Pakistan: Meet Samina, the former child bride making her village ‘child marriage-free’
Samina’s testimony was first published on Bedari’s website.
I am Samina, and I am 26 now, and married for last 13 years. Here is my story:
We used to live in a village near Multan city. We were 9 sisters, and no brother. My parents wanted to have a son, so they kept trying, and continued to add unwanted daughters to the family. My father worked on daily wages, which were not regular and not sufficient to meet our basic needs. Still I was going to the village school. I had a passion for studies, and wanted to join the army – a rare dream for a girl.
In poor households, daughters’ dreams do not matter. They don’t earn, and are not expected to earn in the future as well, so they are a burden. The easiest way to get rid of this burden is to marry them off – an old man’s burden is shifted to a young man’s shoulders. Girl remains a burden nevertheless.
[Girls] don’t earn, and are not expected to earn in the future. The easiest way to get rid of this burden is to marry them off – an old man’s burden is shifted to a young man’s shoulders.
This is what happened in my case. My dreams were shattered, I left my books and shattered dreams behind, and moved to my husband’s house. My husband, 20 years old, was not ready to take up the burden my father had transferred to him. He simply refused to take up the responsibilities of a married life. So I had to step in and shoulder his responsibilities as well as mine.
I left my books and shattered dreams behind, and moved to my husband’s house.
I would wake up early in the morning, and go to work in the fields of a wealthy landlord. He would pay me peanuts for 10 to 12 hours of work. I would get back home with some food, and get down to household chores. After feeding my husband in the evening, I had to gratify his sexual needs at night. This never-ending cycle would go on and on.
The sexual intercourse was unbearably painful. I did not understand it, but I had no way to escape it. Time flies. I do not know how four years passed, and I got four children – more mouths to feed, more expenses, more responsibilities – life became more and more intolerable.
Things started to change in the 5th year of my marriage. I don’t know what happened, but somehow my husband changed. He realised that I was working too hard, and he was not helping, rather he was a burden on me. He started taking up family responsibilities, looking for work and contributing to the family income. Life became a little bearable.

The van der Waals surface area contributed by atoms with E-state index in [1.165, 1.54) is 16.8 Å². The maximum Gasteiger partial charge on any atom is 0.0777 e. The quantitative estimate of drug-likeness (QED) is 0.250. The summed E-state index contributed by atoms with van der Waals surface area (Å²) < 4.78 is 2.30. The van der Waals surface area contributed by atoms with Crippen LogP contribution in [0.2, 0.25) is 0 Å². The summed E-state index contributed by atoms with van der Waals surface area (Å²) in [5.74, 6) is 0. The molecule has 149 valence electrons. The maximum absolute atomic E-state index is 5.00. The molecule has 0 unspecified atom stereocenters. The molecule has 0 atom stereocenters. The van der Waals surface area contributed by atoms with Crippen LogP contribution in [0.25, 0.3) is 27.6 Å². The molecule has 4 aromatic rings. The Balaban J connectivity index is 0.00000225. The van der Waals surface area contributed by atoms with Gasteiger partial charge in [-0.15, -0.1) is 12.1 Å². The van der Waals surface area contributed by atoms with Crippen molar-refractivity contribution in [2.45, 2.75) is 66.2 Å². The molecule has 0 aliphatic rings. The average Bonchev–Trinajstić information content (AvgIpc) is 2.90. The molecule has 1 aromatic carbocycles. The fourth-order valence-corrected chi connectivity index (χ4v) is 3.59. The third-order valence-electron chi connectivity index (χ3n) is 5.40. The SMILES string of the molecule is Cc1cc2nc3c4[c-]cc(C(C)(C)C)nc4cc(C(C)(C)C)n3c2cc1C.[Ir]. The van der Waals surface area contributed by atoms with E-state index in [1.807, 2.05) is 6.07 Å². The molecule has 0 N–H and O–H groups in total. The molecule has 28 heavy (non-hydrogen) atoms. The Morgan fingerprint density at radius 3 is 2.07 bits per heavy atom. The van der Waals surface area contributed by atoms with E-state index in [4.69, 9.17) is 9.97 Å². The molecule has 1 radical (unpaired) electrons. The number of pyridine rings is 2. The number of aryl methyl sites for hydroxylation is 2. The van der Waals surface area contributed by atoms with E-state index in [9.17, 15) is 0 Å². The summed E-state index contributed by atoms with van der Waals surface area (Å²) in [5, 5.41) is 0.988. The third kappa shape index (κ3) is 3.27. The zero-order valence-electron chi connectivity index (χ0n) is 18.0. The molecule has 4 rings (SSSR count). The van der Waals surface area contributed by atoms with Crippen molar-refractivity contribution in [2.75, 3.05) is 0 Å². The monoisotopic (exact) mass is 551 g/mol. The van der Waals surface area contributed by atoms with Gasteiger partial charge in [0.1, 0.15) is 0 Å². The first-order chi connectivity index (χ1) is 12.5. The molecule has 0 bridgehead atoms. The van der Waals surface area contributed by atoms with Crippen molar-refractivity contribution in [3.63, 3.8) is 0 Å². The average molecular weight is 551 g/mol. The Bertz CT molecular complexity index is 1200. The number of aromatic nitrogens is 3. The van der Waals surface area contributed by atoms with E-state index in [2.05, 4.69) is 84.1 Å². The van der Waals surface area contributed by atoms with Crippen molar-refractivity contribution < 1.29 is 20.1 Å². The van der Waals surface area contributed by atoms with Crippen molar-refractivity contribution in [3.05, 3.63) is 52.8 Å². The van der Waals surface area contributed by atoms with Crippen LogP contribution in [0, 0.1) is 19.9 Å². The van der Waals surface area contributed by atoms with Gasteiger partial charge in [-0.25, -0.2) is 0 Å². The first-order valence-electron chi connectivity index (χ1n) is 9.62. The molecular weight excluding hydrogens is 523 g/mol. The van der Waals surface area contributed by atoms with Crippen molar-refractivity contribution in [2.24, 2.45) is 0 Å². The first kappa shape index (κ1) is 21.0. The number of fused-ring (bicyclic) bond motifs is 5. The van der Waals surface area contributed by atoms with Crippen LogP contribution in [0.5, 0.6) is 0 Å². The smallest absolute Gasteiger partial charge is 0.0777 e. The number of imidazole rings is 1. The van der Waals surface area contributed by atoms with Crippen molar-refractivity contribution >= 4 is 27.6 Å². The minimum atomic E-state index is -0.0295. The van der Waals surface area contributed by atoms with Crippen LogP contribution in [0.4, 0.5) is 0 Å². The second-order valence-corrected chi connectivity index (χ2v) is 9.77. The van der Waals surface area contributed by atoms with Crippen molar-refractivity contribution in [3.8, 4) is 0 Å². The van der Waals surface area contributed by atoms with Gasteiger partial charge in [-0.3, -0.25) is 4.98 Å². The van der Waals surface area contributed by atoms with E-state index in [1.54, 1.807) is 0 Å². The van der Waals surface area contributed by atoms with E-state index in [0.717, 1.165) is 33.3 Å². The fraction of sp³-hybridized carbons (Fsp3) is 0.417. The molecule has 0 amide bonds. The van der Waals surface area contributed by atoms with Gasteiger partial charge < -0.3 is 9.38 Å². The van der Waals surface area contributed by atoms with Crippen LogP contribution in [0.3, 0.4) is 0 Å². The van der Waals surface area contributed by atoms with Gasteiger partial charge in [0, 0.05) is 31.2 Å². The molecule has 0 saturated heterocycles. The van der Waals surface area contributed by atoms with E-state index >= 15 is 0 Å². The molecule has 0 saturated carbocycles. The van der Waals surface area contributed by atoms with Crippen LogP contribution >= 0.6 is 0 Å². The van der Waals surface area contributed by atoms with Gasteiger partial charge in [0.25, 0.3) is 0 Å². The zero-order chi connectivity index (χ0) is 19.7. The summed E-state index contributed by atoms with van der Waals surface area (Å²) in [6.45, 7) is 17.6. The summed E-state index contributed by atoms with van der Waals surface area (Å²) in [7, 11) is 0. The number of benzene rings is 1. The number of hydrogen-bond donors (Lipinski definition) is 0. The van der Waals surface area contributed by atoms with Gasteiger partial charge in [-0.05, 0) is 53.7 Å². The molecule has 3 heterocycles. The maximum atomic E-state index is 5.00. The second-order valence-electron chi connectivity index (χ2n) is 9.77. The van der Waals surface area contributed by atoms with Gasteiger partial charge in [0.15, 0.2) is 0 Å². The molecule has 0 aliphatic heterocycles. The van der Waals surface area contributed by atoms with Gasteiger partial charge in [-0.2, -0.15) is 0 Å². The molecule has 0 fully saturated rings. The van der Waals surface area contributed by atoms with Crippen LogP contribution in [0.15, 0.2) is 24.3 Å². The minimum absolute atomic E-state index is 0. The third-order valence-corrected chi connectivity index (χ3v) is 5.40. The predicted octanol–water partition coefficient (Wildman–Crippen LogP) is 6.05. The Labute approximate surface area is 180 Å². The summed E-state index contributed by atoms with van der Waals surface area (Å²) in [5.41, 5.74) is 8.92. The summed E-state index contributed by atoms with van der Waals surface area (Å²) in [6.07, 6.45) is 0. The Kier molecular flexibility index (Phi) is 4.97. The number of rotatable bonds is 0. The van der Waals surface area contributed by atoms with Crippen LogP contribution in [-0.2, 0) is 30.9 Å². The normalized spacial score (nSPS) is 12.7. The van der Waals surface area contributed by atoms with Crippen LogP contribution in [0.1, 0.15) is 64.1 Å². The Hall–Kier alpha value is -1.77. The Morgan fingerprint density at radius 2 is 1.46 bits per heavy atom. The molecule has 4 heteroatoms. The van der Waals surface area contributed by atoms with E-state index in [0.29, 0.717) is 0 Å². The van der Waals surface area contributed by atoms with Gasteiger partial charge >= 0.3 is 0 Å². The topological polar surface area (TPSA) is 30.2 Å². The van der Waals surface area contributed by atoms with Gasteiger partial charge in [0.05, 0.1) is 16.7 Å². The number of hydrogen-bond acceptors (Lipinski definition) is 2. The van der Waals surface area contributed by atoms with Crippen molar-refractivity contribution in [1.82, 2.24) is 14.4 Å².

As things improved, I started thinking of improving it further. I took a bold decision. I did not want to repeat the mistake my parents had made. I decided I would not have any more kids. I went to a local family planning centre, and learnt about ways to avoid pregnancy.
I did not want to repeat the mistake my parents had made. I decided I would not have any more kids. I went to a local family planning centre, and learnt about ways to avoid pregnancy.
As my husband learnt some skills and became a skilled worker, his earnings increased manifold. A time came when we realised that I did not have to work in the field anymore. We could live off my husband’s earnings comfortably.
Suddenly, I had loads of free time, and did not know what to do with it. I had forgotten to sit idle in past so many years. I had no hobbies, no leisure activity to indulge in. I thought I must make good use of my free time, yet I did not know what good use it could be.
One day, when I was reflecting on my life, I thought there would be many more girls like me suffering due to early marriages. It is so common, it is all around. In only five minutes, I could count around 15 child brides in my neighbourhood! I thought I must help them.
In only five minutes, I could count around 15 child brides in my neighbourhood! I thought I must help them.
That is when I found out about Bedari. I met its field staff, invited them to work in our village and offered them my full support. They agreed. Now I have established a club for out-of-school children. I am not educated, so I cannot teach them. We have hired an educated lady to teach the kids. I make sure that people send their children to the children’s club. We organise community awareness sessions on women’s and children’s issues. Child marriage is one of the most important issues we are working on.
I have made friends – men and women – who are against child marriages and violence. Together, we will make our village a ‘Child Marriage Free Village’.
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When girls are able to stay in secondary school, they are more likely to avoid an early marriage and a premature pregnancy.